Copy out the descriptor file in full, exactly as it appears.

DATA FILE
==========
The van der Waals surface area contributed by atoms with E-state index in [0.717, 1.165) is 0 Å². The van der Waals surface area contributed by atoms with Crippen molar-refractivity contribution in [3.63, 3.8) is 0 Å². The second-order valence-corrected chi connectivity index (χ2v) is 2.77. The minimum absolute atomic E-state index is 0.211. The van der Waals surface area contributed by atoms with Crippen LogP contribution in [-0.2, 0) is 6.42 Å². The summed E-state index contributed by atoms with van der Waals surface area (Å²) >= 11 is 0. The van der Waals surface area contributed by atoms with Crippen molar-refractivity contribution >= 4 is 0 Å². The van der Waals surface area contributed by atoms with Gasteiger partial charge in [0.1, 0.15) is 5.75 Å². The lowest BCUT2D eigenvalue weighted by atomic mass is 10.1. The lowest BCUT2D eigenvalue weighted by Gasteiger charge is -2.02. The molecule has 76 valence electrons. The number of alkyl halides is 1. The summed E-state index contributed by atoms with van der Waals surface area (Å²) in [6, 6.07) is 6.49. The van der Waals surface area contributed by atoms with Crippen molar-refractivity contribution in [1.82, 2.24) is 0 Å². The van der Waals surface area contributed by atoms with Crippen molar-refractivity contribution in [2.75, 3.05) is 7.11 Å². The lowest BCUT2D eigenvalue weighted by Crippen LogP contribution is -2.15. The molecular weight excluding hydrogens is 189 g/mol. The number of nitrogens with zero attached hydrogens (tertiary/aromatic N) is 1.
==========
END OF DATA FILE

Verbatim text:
The van der Waals surface area contributed by atoms with E-state index in [0.717, 1.165) is 0 Å². The van der Waals surface area contributed by atoms with Crippen molar-refractivity contribution in [3.63, 3.8) is 0 Å². The second-order valence-corrected chi connectivity index (χ2v) is 2.77. The minimum absolute atomic E-state index is 0.211. The van der Waals surface area contributed by atoms with Crippen LogP contribution in [-0.2, 0) is 6.42 Å². The summed E-state index contributed by atoms with van der Waals surface area (Å²) >= 11 is 0. The van der Waals surface area contributed by atoms with Crippen molar-refractivity contribution >= 4 is 0 Å². The van der Waals surface area contributed by atoms with Gasteiger partial charge in [0.1, 0.15) is 5.75 Å². The lowest BCUT2D eigenvalue weighted by atomic mass is 10.1. The lowest BCUT2D eigenvalue weighted by Gasteiger charge is -2.02. The molecule has 76 valence electrons. The number of alkyl halides is 1. The summed E-state index contributed by atoms with van der Waals surface area (Å²) in [6, 6.07) is 6.49. The van der Waals surface area contributed by atoms with Crippen molar-refractivity contribution in [1.82, 2.24) is 0 Å². The van der Waals surface area contributed by atoms with Crippen molar-refractivity contribution in [2.75, 3.05) is 7.11 Å². The lowest BCUT2D eigenvalue weighted by Crippen LogP contribution is -2.15. The molecular weight excluding hydrogens is 189 g/mol. The number of nitrogens with zero attached hydrogens (tertiary/aromatic N) is 1.